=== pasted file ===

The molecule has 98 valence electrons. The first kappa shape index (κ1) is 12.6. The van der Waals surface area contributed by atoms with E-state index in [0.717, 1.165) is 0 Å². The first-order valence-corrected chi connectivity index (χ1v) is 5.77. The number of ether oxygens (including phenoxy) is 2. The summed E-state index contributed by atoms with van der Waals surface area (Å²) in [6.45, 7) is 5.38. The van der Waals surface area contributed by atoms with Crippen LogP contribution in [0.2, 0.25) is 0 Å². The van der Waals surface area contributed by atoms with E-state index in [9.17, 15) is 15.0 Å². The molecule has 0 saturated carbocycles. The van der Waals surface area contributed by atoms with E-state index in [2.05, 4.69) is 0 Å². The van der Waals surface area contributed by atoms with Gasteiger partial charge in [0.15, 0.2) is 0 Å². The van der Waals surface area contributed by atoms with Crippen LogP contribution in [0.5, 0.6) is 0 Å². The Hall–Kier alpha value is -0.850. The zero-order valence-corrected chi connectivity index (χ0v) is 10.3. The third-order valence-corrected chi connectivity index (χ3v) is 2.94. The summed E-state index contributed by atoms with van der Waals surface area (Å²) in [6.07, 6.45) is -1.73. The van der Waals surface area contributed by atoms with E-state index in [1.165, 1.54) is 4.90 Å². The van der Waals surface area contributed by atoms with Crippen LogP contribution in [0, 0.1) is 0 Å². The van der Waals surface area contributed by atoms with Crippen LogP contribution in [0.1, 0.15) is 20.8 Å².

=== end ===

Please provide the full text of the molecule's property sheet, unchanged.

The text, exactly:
The molecule has 98 valence electrons. The first kappa shape index (κ1) is 12.6. The van der Waals surface area contributed by atoms with E-state index in [0.717, 1.165) is 0 Å². The first-order valence-corrected chi connectivity index (χ1v) is 5.77. The number of ether oxygens (including phenoxy) is 2. The summed E-state index contributed by atoms with van der Waals surface area (Å²) in [6.45, 7) is 5.38. The van der Waals surface area contributed by atoms with Crippen LogP contribution in [0.2, 0.25) is 0 Å². The van der Waals surface area contributed by atoms with E-state index in [9.17, 15) is 15.0 Å². The molecule has 0 saturated carbocycles. The van der Waals surface area contributed by atoms with E-state index in [2.05, 4.69) is 0 Å². The van der Waals surface area contributed by atoms with Gasteiger partial charge in [0.15, 0.2) is 0 Å². The van der Waals surface area contributed by atoms with Crippen LogP contribution in [0.5, 0.6) is 0 Å². The Hall–Kier alpha value is -0.850. The zero-order valence-corrected chi connectivity index (χ0v) is 10.3. The third-order valence-corrected chi connectivity index (χ3v) is 2.94. The summed E-state index contributed by atoms with van der Waals surface area (Å²) in [6.07, 6.45) is -1.73. The van der Waals surface area contributed by atoms with E-state index in [1.165, 1.54) is 4.90 Å². The van der Waals surface area contributed by atoms with Crippen LogP contribution in [0, 0.1) is 0 Å². The van der Waals surface area contributed by atoms with Crippen LogP contribution in [0.1, 0.15) is 20.8 Å².